Heat, dust and amazing soccer
Ithink whoever thought of bringing such an event to town did a great job, as this was long overdue. In the group stages it was clear that some teams had prepared very well and some were just there to make up the numbers.
In the knockout stages, we started to see some really good football, as most teams made their intentions very clear. It got even better from the last eight down to the final.
Some of our local teams gave a very good account of themselves, while others were let down by a lack of good and proper preparation.
For me, the worst game was the opening game. It was far below the football-loving public’s expectations (and mine). It was boring and awful.
The pantsula dancers who performed at halftime did a better job of entertaining the spectators than the two teams did on the pitch.
My best game will be Amavarara against Fairfield Hunting Stars in the semis. The game had everything that any fan could wish for and the fans were kept on the edges of their seats for the entire game. It was an absolute thriller.
I was so impressed by Maru, who came to the tournament well prepared and showed us that the most important thing when it comes to such events is to play effective and resultdriven football.
As much as they did not display the best football that we all know they are capable of, they were very disciplined and united, and had good team spirit which boosted their morale and gave them the belief that they could do this. They deserve to be champions.
My best moment was seeing the people of Grahamstown setting aside their differences and rivalries to give all their support to Maru − and that was very nice to see.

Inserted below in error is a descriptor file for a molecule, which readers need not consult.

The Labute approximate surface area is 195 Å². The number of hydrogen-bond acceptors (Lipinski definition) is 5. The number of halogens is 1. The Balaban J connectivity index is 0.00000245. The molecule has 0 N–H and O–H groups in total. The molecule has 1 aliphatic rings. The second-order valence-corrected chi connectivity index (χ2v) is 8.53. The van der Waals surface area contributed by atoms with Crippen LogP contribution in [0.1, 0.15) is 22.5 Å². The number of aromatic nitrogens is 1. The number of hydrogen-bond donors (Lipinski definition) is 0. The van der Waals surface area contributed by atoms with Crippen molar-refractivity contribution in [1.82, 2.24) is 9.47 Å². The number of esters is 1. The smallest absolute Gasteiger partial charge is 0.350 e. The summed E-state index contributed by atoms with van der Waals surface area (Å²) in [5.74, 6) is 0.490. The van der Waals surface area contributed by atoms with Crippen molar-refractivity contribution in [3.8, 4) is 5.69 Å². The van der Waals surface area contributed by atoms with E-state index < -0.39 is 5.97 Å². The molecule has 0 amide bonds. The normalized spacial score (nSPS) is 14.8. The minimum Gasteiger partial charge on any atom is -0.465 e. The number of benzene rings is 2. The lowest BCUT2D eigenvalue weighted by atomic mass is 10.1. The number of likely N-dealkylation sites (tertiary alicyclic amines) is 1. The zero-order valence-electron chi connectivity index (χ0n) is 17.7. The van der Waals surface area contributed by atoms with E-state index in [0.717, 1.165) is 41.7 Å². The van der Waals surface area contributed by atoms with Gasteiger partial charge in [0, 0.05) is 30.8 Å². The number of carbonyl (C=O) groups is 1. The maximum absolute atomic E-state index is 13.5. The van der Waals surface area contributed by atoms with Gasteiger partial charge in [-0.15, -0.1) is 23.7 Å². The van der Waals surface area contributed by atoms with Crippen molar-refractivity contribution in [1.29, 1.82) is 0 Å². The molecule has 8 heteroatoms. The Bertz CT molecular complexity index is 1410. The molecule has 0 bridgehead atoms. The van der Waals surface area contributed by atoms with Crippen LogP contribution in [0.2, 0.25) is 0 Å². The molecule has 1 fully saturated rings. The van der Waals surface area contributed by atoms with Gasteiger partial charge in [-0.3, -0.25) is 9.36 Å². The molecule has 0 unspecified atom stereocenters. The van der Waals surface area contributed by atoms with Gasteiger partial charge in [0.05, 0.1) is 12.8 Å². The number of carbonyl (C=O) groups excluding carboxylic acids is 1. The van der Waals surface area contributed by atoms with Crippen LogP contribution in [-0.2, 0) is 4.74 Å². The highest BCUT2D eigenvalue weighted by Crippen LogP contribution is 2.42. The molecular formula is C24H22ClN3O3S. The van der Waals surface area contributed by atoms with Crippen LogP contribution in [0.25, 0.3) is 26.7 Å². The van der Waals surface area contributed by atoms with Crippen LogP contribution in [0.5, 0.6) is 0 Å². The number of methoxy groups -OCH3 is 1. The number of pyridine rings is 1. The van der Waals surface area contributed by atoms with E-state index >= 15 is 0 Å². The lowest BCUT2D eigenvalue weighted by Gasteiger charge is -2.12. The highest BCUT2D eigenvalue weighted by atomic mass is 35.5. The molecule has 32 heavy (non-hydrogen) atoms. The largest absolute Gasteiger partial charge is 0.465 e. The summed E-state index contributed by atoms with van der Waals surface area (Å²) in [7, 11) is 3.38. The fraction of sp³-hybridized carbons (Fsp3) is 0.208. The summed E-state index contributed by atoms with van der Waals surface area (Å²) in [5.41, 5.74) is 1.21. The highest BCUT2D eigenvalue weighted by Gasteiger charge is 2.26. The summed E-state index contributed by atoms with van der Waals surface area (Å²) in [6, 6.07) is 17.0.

The standard of refereeing was very high and all the referees were superb, except one or two who did not really come to the party.
It was very sad to see empty stadiums whenever I went to cover some games in different venues.
This could easily be attributed to the gate fees which proved to be too much for the people of this town.
If people here struggle to buy a loaf of bread, how will they possibly manage to pay R20 or R10 every day just to watch a game of football?
It was also sad to see the fans exposed to the hot summer weather without any shade from the stadium and having to sit on that hard cement for hours, trying to enjoy the game of football.
The less said about the appalling condition of the field, the better. Hopefully the powers that be will take note and make sure that these things are sorted to avoid the dissatisfaction and criticism expressed by most coaches I spoke to, who were really not impressed by the condition of our only soccer facility.
The condition of the change rooms also needs some serious consideration. Organisers did a great job and must be proud of what they have done.
Hopefully they will learn from some of the things that did not go well this year, rectify them and come back at the end of this year stronger and better.
I think it would also be better if more local people were included in key areas of the event, allowing them to learn from the best.
The inclusion of Makana LFA would have been great in all aspects of the event, as they are the custodians of football in Grahamstown.
I also think that hawkers need to be given a chance to come and sell their fruit and snacks to the visiting teams, while making a fair profit.
This was the perfect platform for many teams, especially our SAB league teams, to try and test their different combinations before the start of the league.
I think this tournament managed to keep our local players away from their habit of drowning themselves in alcohol during the festive season.
This big tournament was hosted here for the first time and therefore we cannot be too harsh on the organisers Photo: Stephen Penney for some of the things that were poorly handled: let us give them time to do their own evaluation and wait for the 2017 edition to see if anything will change.
• Chris Totobela is coach and manager of the successful African Connection women’s soccer team.
Chris Totobela, left, with Doctor Khumalo at the opening ceremony.